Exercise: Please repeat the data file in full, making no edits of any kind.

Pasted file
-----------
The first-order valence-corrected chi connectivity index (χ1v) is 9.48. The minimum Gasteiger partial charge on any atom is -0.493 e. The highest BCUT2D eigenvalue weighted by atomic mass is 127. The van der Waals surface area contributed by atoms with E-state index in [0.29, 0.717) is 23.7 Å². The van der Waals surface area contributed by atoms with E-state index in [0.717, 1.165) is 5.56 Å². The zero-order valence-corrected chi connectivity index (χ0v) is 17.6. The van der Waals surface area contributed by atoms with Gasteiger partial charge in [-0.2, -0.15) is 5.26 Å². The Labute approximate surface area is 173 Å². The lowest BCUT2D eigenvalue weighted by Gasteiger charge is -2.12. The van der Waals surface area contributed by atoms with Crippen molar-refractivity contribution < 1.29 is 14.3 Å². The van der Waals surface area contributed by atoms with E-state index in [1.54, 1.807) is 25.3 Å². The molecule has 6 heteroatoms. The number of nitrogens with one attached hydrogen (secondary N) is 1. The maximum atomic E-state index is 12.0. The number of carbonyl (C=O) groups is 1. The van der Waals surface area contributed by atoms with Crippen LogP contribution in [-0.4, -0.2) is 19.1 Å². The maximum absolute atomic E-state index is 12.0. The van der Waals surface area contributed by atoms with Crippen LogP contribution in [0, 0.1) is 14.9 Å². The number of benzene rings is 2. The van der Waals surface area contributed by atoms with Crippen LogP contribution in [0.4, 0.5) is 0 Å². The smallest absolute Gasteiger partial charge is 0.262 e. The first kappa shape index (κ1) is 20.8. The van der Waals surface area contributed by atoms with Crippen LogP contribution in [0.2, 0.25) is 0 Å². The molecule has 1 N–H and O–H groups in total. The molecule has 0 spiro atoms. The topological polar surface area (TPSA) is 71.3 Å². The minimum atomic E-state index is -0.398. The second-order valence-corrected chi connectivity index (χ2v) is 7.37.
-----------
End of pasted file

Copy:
The first-order valence-corrected chi connectivity index (χ1v) is 9.48. The minimum Gasteiger partial charge on any atom is -0.493 e. The highest BCUT2D eigenvalue weighted by atomic mass is 127. The van der Waals surface area contributed by atoms with E-state index in [0.29, 0.717) is 23.7 Å². The van der Waals surface area contributed by atoms with E-state index in [0.717, 1.165) is 5.56 Å². The zero-order valence-corrected chi connectivity index (χ0v) is 17.6. The van der Waals surface area contributed by atoms with Gasteiger partial charge in [-0.2, -0.15) is 5.26 Å². The Labute approximate surface area is 173 Å². The lowest BCUT2D eigenvalue weighted by Gasteiger charge is -2.12. The van der Waals surface area contributed by atoms with Crippen molar-refractivity contribution < 1.29 is 14.3 Å². The van der Waals surface area contributed by atoms with E-state index in [1.54, 1.807) is 25.3 Å². The molecule has 6 heteroatoms. The number of nitrogens with one attached hydrogen (secondary N) is 1. The maximum atomic E-state index is 12.0. The number of carbonyl (C=O) groups is 1. The van der Waals surface area contributed by atoms with Crippen LogP contribution in [-0.4, -0.2) is 19.1 Å². The maximum absolute atomic E-state index is 12.0. The van der Waals surface area contributed by atoms with Crippen LogP contribution in [0, 0.1) is 14.9 Å². The number of benzene rings is 2. The van der Waals surface area contributed by atoms with Crippen LogP contribution in [0.4, 0.5) is 0 Å². The smallest absolute Gasteiger partial charge is 0.262 e. The first kappa shape index (κ1) is 20.8. The van der Waals surface area contributed by atoms with Crippen LogP contribution in [0.2, 0.25) is 0 Å². The molecule has 1 N–H and O–H groups in total. The molecule has 0 spiro atoms. The topological polar surface area (TPSA) is 71.3 Å². The minimum atomic E-state index is -0.398. The second-order valence-corrected chi connectivity index (χ2v) is 7.37.